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BOTTLENECK BLUES GUITAR TAB [Paperback]

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5.0 out of 5 stars  See all reviews (3 customer reviews)

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Paperback, 24 Nov 1997 --  
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Book Description

24 Nov 1997
A comprehensive instruction guide to blues slide guitar styles. Contains over 25 accurate transcriptions of authentic bottleneck blues tunes by such masters as Son House, Robert Johnson, Charlie Patton and many more.


Product details

  • Paperback: 124 pages
  • Publisher: Ok (24 Nov 1997)
  • Language: English
  • ISBN-10: 0711951454
  • ISBN-13: 978-0711951457
  • Product Dimensions: 29.8 x 22.4 x 1 cm
  • Average Customer Review: 5.0 out of 5 stars  See all reviews (3 customer reviews)
  • Amazon Bestsellers Rank: 1,821,488 in Books (See Top 100 in Books)

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Most Helpful Customer Reviews
5 of 5 people found the following review helpful
5.0 out of 5 stars A must have book! 31 July 2011
Format:Paperback
Great book, been playing for over twenty years, and recently got into bottleneck blues with a passion. Ordered this book and never looked back, some great tips, great history and the tab section really is second to none. A must have for learner's and advanced players.
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3 of 3 people found the following review helpful
5.0 out of 5 stars Great. 28 Oct 2012
Format:Paperback|Verified Purchase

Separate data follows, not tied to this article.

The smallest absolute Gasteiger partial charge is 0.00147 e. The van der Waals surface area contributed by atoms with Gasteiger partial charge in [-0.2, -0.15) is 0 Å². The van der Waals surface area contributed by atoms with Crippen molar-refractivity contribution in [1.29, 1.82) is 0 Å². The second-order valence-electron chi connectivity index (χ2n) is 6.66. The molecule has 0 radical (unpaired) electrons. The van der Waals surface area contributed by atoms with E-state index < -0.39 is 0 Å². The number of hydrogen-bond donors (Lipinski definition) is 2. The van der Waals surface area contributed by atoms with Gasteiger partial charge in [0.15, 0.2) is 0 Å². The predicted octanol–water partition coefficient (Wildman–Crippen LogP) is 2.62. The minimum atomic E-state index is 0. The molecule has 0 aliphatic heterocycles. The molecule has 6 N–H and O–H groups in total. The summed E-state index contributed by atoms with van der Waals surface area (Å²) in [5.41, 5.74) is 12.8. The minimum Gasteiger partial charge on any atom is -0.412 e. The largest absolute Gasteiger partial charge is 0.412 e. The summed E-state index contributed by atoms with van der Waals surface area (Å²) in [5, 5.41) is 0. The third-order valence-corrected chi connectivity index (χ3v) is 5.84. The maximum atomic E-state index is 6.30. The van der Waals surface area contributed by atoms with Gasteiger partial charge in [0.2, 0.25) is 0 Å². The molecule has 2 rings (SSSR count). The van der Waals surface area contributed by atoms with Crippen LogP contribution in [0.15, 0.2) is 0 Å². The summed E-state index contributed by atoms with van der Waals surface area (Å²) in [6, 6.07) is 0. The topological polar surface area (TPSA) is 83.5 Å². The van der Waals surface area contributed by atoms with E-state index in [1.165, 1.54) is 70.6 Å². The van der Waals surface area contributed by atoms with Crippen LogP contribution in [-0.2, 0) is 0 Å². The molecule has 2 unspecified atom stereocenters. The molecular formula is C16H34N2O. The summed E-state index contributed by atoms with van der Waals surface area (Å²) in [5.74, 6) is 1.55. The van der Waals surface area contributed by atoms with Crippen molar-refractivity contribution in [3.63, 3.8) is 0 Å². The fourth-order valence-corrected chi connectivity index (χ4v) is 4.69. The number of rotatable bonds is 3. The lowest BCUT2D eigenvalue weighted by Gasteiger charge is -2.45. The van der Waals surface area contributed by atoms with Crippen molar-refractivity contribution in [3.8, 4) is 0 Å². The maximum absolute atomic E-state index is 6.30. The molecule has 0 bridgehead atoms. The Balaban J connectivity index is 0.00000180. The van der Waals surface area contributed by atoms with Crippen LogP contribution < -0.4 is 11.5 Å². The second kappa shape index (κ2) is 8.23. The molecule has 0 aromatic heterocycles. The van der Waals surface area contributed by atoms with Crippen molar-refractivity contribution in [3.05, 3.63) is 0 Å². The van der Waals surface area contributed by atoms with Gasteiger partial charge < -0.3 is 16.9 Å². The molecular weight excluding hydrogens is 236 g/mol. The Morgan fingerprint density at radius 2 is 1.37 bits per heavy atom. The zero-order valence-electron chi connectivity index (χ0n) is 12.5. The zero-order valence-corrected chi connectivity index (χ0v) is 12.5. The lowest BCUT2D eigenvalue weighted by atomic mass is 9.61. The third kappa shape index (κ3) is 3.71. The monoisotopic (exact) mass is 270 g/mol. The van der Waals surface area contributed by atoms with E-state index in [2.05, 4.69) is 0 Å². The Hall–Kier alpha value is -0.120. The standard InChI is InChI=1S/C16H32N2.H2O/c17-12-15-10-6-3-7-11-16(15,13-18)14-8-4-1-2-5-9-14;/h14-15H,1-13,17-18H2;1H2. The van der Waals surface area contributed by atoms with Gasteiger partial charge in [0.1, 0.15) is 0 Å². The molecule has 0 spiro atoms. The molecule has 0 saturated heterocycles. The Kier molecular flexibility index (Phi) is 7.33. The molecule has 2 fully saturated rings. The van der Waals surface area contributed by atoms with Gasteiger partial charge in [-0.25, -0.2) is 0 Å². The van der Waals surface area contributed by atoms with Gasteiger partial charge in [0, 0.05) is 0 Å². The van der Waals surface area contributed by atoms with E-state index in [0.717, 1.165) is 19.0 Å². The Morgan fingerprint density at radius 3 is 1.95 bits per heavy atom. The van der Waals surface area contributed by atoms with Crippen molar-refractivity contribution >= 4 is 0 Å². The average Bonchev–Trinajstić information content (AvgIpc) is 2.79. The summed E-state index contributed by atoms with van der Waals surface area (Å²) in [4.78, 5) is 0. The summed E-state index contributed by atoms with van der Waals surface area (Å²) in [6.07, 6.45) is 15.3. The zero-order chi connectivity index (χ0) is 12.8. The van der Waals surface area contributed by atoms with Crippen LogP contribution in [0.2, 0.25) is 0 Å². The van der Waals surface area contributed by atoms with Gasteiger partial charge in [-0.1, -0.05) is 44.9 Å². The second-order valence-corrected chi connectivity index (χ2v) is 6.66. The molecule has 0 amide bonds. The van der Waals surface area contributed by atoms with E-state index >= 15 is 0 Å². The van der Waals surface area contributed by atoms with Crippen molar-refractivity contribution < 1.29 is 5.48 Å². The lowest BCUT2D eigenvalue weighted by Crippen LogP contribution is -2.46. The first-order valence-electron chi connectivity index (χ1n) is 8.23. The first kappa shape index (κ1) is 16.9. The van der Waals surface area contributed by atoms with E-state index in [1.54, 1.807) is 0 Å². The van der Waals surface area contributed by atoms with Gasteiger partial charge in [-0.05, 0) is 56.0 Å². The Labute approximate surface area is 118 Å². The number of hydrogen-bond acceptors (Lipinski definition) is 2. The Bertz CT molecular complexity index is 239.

Brother is learning blues on the guitar and asked for this book. He thinks it's brilliant and very useful and easy to learn from.
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2 of 2 people found the following review helpful
5.0 out of 5 stars Still learning 13 Jan 2013
By Cougar
Format:Paperback|Verified Purchase
Well I'm stil learning from this book, but so far it has helped to open up a whole new world of guitar playing.
Am having lots of fun, with some really amazing sounds.
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Amazon.com: 4.6 out of 5 stars  5 reviews
26 of 27 people found the following review helpful
5.0 out of 5 stars Awesome!! 24 Dec 2007
By DeltaBluesDawg - Published on Amazon.com
Format:Paperback
24 great bottleneck pieces from 17 Masters of the blues. Includes Robert Johnson, Son House, Leadbelly, Charlie Patton, and Tampa Red to name a few. More than enough to start building a repetoire. It will keep you busy for a long time.

Songs include greats like "Walkin' Blues", "Come on in my kitchen", "Cross Road Blues"--good stuff.

This is not really a beginners book. Intermediate at least. For a great beginners book get "Traditional, Country, and Electric Slide Guitar" by Arlen Roth. That one will give a beginner "That Sound" right off the bat.
20 of 23 people found the following review helpful
3.0 out of 5 stars Good, but you probably want a teacher to help you work through it 2 Dec 2008
By Michael S. Kerry - Published on Amazon.com
Format:Paperback